The biggest benefit this organization provides to its members is the direct access to Chief Instructor (me) and also to our Shihankai board. We have a board of 7 senior (6 dan and above) instructors around the world (2 in the US, 2 in EU, 1 each in Japan, Middle East and S. America). With these members combined, you are talking about more than 300 years of karate experience. If any of the members have any technical questions they can ask me and I will get back to them directly with the answers. If I am not sure or unfamiliar with the questions, I contact the Shihankai board to access their knowledge. I know quite a few Japanese karate organizations but none of them provide such a service.
Another unique benefit for the ASAI members is the Online Dojo training and online dan examination. This is something very new and unknown, a lot of people are skeptical and negative. I wrote another essay on this subject and you will find it in Chapter 8: “Is internet dan examination valid?” of Karatedo Paradigm Shift. I have explained about Online Dojo training as well as the online dan examination matters in this chapter.
Don’t you think there is too much sport in modern karate? Everything most people do is for sake of sport. Many techniques never used in competition, and almost forgotten, such as mikazuki geri, shuto, haito, elbows, knees etc…
I agree with you 100%. We believe in budo karate. In our kumite we are not practicing to get a point but rather to achieve a killing technique. I have already stated my position with karate being included in the Olympics. I know we will be a minor group but we will continue to preserve the true essence of budo karate that was brought from Okinawa.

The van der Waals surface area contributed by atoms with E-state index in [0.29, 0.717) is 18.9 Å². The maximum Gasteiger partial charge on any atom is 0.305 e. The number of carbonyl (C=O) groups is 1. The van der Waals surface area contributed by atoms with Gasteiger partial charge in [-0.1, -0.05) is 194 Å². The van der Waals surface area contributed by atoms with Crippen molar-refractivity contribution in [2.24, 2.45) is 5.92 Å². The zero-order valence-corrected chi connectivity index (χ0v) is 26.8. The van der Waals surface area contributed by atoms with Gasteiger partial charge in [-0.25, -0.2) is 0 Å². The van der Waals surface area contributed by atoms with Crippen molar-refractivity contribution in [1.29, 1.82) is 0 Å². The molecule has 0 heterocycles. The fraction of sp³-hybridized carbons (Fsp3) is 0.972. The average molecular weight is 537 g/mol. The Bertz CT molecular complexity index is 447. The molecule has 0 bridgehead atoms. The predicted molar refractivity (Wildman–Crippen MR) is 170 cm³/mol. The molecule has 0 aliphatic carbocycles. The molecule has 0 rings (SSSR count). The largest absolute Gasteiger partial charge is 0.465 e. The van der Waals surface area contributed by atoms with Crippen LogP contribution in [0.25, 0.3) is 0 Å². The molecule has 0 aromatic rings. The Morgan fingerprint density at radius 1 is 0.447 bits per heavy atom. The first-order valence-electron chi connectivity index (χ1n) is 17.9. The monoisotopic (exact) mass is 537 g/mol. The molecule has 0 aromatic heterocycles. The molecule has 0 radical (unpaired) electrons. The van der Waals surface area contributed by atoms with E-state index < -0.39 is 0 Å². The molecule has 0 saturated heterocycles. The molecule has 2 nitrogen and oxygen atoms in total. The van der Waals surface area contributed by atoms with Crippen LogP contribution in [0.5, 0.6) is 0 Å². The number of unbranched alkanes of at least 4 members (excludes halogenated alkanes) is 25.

Is it good idea to use researches of modern sport science in shotokan or knowledges developed by karate masters in the past century is enough?
This is an excellent question. I feel we can always learn something new from different studies. Therefore, I am for using the researches of modern sport science and kinesiology. At the same time, I must warn that many people blindly believe in the modern day science. We must realize it is only one way of understanding the universe including our body. We must not believe that science is always correct and has no limitation. As I stated earlier science is only one way and it can be helpful in understanding some things.
At the same time, we must not be little the teachings and understanding of the ancient masters only because they are old or came from the last century. The genuine truth remains as the truth no matter how old it may be. In many cases, we do not make enough effort to evaluate and discover the true meaning of their teaching. We must spend as much if not more in the study of the old teaching by those ancient masters.
JKA masters of 50-60 changed shotokan karate drastically. How do you think karate should develop in the future? Maybe there is already some trends regarding this questions?
Yes, it is true that JKA changed Shotokan karate, especially with their kata in the 50s. This is because Nakayama sensei wanted to organize the first All Japan Karate Championship (which came to reality in 1957). Nakayama sensei also inherited the hard and long stance karate from Gigo, the son of Master Funakoshi.